$200 to acquire and onboard new account holders.
Some financial institutions also must give up some steady revenue sources such as overdraft fees as neobanks, fintechs and big banks announce they will either no longer charge or significantly reduce non-sufficient funds (NSF) fees.
Raddon’s Performance Analytics program has already seen the NSF charge per checking account decline from over $100 in 2006 to less than $50 today.
Traditional financial institutions need to start exhibiting the same type of agility as their challengers by bringing new features and benefits to account holders. One way is to reward customers.
Rewards and loyalty programs are becoming a competitive battleground for banking institutions. Utilizing a rewards program to improve customers’ experiences while also meeting the heightened expectations of savvy digital banking customers is an effective
way to add customer value, improve customer retention and experience, and create generous new revenue streams.
Consequently, rewards have become a big part of financial services. Capital One, for example, constantly hypes its rewards program, and last year PayPal acquired Honey Science Corp. with its suite of money-saving tools, including cashback and coupons for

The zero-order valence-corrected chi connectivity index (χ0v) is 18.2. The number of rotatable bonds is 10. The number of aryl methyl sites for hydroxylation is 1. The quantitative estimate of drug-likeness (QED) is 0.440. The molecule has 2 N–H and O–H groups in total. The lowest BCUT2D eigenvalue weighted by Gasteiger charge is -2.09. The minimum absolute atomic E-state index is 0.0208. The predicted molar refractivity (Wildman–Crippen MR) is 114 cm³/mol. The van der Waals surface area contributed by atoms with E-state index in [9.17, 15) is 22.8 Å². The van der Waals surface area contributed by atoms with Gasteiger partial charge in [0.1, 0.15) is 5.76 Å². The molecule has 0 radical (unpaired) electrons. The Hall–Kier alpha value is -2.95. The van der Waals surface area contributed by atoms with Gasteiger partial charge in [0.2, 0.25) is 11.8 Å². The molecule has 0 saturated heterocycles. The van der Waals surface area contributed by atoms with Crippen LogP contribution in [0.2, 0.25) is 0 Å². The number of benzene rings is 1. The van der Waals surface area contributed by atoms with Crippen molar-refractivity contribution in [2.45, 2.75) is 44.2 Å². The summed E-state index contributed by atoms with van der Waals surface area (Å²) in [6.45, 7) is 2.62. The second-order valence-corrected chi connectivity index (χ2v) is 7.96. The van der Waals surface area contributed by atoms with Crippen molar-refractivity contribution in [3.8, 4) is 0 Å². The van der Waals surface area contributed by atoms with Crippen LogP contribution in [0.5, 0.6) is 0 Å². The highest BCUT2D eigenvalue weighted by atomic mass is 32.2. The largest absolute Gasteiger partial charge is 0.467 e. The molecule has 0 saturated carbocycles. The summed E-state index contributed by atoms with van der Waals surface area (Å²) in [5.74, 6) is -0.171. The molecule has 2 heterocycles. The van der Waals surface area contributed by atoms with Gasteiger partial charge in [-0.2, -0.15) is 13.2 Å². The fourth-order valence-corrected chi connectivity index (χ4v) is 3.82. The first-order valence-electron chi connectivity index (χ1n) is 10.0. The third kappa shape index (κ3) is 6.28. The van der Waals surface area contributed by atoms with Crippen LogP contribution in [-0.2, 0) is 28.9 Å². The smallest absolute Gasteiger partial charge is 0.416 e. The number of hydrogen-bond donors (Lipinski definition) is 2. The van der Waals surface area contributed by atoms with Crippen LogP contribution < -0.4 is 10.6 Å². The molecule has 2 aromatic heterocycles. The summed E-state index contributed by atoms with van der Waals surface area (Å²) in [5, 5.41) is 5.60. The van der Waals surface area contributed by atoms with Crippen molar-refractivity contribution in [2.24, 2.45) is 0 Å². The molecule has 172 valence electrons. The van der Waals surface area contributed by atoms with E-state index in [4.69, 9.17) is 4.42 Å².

Americans clearly love their rewards, discounts and coupons. Some 80% of U.S. adults belongs to a loyalty program, according to a recent Synchrony Financial poll. Market and consumer data firm Statista forecasts more than 145 million adult users will redeem
digital coupons in 2021. Statista also cited coupons and discounts as the second leading reason why people buy specific products online, after free shipping.
The downside is consumers do not love all loyalty programs alike, nor the process to get rewarded. According to
The Loyalty Report 2019 people belong to 14.8 loyalty program memberships on average, but are only active in 6.7 of them. The benefit is that 36.5% of customers spend more on brands to which they are loyal, and 59.3% refer their peers to these brands.
Customers using rewards want benefits which are simple to find and redeem. The problem is using an online coupon often involves multiple steps such as finding coupons, inserting or copying and pasting codes, ensuring the coupons have not expired, reading